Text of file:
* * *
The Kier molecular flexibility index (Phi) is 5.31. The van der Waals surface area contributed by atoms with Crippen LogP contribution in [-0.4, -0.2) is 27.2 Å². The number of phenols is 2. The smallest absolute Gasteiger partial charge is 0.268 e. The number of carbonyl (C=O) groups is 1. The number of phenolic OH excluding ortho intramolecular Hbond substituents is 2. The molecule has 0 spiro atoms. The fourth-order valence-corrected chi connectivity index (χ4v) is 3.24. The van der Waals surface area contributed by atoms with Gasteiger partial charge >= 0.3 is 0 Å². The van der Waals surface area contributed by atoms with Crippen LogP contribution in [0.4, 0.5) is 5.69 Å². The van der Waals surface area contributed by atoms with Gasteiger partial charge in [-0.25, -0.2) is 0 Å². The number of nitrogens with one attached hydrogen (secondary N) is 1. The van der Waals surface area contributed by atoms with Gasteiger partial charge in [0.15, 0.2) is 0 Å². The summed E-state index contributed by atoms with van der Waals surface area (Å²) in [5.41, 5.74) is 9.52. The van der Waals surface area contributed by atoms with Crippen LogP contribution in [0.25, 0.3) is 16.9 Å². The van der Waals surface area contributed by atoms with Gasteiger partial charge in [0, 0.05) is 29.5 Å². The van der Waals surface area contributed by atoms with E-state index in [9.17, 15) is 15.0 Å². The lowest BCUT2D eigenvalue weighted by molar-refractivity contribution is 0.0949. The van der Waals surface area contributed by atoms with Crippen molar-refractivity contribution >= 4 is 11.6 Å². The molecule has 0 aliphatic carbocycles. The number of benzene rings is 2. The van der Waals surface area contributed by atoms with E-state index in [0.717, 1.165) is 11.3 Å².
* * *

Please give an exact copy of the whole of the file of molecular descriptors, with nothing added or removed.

The Kier molecular flexibility index (Phi) is 5.31. The van der Waals surface area contributed by atoms with Crippen LogP contribution in [-0.4, -0.2) is 27.2 Å². The number of phenols is 2. The smallest absolute Gasteiger partial charge is 0.268 e. The number of carbonyl (C=O) groups is 1. The number of phenolic OH excluding ortho intramolecular Hbond substituents is 2. The molecule has 0 spiro atoms. The fourth-order valence-corrected chi connectivity index (χ4v) is 3.24. The van der Waals surface area contributed by atoms with Gasteiger partial charge >= 0.3 is 0 Å². The van der Waals surface area contributed by atoms with Crippen LogP contribution in [0.4, 0.5) is 5.69 Å². The van der Waals surface area contributed by atoms with Gasteiger partial charge in [-0.25, -0.2) is 0 Å². The number of nitrogens with one attached hydrogen (secondary N) is 1. The van der Waals surface area contributed by atoms with Gasteiger partial charge in [0.15, 0.2) is 0 Å². The summed E-state index contributed by atoms with van der Waals surface area (Å²) in [5.41, 5.74) is 9.52. The van der Waals surface area contributed by atoms with Crippen LogP contribution in [0.25, 0.3) is 16.9 Å². The van der Waals surface area contributed by atoms with Gasteiger partial charge in [0, 0.05) is 29.5 Å². The van der Waals surface area contributed by atoms with E-state index in [9.17, 15) is 15.0 Å². The lowest BCUT2D eigenvalue weighted by molar-refractivity contribution is 0.0949. The van der Waals surface area contributed by atoms with Crippen molar-refractivity contribution >= 4 is 11.6 Å². The molecule has 0 aliphatic carbocycles. The number of benzene rings is 2. The van der Waals surface area contributed by atoms with E-state index in [0.717, 1.165) is 11.3 Å².